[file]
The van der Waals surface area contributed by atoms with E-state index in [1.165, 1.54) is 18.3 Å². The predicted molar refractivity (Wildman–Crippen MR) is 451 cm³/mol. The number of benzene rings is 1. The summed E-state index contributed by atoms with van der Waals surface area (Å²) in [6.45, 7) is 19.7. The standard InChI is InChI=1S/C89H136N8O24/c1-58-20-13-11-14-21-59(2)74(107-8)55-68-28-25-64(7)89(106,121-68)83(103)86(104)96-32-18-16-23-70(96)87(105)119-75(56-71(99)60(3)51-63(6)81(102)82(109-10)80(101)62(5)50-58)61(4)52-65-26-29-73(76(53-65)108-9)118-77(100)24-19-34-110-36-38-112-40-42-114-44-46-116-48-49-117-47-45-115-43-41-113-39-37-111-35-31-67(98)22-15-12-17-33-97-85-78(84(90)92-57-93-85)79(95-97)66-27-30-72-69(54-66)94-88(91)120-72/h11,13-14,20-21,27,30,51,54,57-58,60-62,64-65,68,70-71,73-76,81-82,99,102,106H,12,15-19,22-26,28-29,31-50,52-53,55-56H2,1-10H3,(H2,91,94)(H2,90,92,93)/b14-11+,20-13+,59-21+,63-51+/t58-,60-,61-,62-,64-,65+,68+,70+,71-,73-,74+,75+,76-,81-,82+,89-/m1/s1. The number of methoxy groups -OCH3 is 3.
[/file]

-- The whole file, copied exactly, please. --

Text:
The van der Waals surface area contributed by atoms with E-state index in [1.165, 1.54) is 18.3 Å². The predicted molar refractivity (Wildman–Crippen MR) is 451 cm³/mol. The number of benzene rings is 1. The summed E-state index contributed by atoms with van der Waals surface area (Å²) in [6.45, 7) is 19.7. The standard InChI is InChI=1S/C89H136N8O24/c1-58-20-13-11-14-21-59(2)74(107-8)55-68-28-25-64(7)89(106,121-68)83(103)86(104)96-32-18-16-23-70(96)87(105)119-75(56-71(99)60(3)51-63(6)81(102)82(109-10)80(101)62(5)50-58)61(4)52-65-26-29-73(76(53-65)108-9)118-77(100)24-19-34-110-36-38-112-40-42-114-44-46-116-48-49-117-47-45-115-43-41-113-39-37-111-35-31-67(98)22-15-12-17-33-97-85-78(84(90)92-57-93-85)79(95-97)66-27-30-72-69(54-66)94-88(91)120-72/h11,13-14,20-21,27,30,51,54,57-58,60-62,64-65,68,70-71,73-76,81-82,99,102,106H,12,15-19,22-26,28-29,31-50,52-53,55-56H2,1-10H3,(H2,91,94)(H2,90,92,93)/b14-11+,20-13+,59-21+,63-51+/t58-,60-,61-,62-,64-,65+,68+,70+,71-,73-,74+,75+,76-,81-,82+,89-/m1/s1. The number of methoxy groups -OCH3 is 3.